That finding, along with the undecided legal battle over when and how companies can demand the names behind online handles, means that responding to rumors could become a company's last recourse. Many in PR counsel clients to save their words for only the most egregious cases of misrepresentation on high-density sites.

If a response is necessary, its tone is as crucial as its target. Stilted, formal language stands out like an all-caps tirade in the informal, dialectical world of the newsgroup. One of Burson's clients learned this lesson the hard way.

'Someone wrote a fairly negative review of working for one of our largest clients and forwarded it to TheVault. com,' says Schrott. 'It was pretty benign - 'they work us too hard; we're under-appreciated; we're just cogs in the machine,' etc. The company handled it in a flaccid way by sending a press release saying what a great company they were to work for, how they were a market leader, that sort of thing. The flat and formulaic tone started raising red flags with reporters.'

He says the incident made the agency realize that clients need to respond as though they were in a conversation. 'It made us understand that there's a tone of voice that's effective there that's not effective anywhere else.'

Leon Berman, IR practice leader and SVP at Makovsky & Co., advises clients to stay consistent in responses to on-line attacks. 'If you see a rumor on the Web, treat it as any other rumor,' says Berman. 'If your policy is traditionally not to comment, don't comment. If it's an accurate rumor, and it seems like information has gotten out, we'd suggest a press release - the same way you would respond prior to the birth of the medium.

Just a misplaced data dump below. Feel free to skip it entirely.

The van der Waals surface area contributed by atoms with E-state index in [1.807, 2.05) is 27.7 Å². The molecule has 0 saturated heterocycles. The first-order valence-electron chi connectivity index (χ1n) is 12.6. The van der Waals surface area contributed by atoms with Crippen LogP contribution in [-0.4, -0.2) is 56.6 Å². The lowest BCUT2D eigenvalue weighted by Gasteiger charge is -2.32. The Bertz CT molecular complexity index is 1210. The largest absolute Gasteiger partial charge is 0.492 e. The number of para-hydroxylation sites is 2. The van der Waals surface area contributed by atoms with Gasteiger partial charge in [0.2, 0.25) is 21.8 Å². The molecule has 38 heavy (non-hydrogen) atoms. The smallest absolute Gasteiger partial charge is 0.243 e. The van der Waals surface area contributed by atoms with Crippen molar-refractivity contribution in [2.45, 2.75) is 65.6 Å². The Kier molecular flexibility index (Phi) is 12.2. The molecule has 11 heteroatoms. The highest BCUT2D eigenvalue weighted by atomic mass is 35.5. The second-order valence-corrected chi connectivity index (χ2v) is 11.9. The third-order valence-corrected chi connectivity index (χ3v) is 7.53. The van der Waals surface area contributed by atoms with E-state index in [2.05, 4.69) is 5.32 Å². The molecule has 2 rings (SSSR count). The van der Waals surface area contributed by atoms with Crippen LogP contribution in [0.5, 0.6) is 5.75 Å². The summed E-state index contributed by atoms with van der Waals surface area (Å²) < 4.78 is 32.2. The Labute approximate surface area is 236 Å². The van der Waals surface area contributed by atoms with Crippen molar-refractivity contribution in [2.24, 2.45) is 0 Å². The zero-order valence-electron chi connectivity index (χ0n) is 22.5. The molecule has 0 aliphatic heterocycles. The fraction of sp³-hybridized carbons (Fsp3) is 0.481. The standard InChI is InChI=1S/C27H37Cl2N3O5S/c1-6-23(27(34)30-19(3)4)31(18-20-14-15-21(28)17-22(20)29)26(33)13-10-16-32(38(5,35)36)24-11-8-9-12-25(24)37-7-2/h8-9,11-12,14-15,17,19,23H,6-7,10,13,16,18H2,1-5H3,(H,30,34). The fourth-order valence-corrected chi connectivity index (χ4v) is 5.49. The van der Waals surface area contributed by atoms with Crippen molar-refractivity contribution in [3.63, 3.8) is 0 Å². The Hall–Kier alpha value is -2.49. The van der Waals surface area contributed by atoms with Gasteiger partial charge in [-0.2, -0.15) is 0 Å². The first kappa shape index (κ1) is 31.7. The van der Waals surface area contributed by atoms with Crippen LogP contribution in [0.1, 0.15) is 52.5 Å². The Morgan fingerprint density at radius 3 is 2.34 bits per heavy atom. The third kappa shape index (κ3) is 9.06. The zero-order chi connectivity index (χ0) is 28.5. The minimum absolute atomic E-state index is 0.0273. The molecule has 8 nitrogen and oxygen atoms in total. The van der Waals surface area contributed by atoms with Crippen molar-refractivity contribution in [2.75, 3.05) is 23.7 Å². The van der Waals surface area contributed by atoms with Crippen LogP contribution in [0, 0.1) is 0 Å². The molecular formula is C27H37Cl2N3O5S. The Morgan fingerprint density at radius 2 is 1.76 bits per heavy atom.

'Historically, when chatrooms first came about, there was some confusion on how to handle it,' Berman continues. 'One school of thought said that it was worthless information and should be ignored. But there were also execs who responded when they saw something offensive.'

Berman explains that recently one CEO wanted to refute an online rumor, even though it was true. 'He said, 'yes, it's true, but we're not ready to release it.' I reminded him of his duty to disclose that information as a publicly traded company. So, we announced it via press release, just as we would have if it wasn't on the Internet.'

Thanks to libel law, few print publications have ever had a letters page that looked anything like a chatroom or a newsgroup. The terms of debate have changed, but companies remain limited to responding to misinformation in much the same way they would in print or broadcast op/ed pages. This imbalance is corrected by the 'caveat emptor' nature of the medium, which lacks the legitimacy of the more traditional media outlets.

'You have to monitor it, but you don't have to worry that much,' says Schrott. 'It speaks well to the power of the mainstream press, because they're able to analyze the issues and source well, and those are the real threats.'



INTERNET MONITORING SERVICES

PR Newswire's Ewatch

Covers over 4,200 online media portals and more than 63,000 Usenet groups, listserves and message boards dollars 3,600 annually



CyberAlert

Covers some 3,000 sites and 60,000 Usenet groups per day and offers meta searches of three public search engines. dollars 125 start-up fee. dollars 395 monthly



Market360

Launched at the end of February by Silicon Valley start-up Biz360, this system promises real-time measurement of Net chat. It costs dollars 20,000 per month.



NetCurrents' PressClipper

Scans 2,600 sources. PR Manager, a service tailored to agencies, debuts in April. dollars 250 monthly.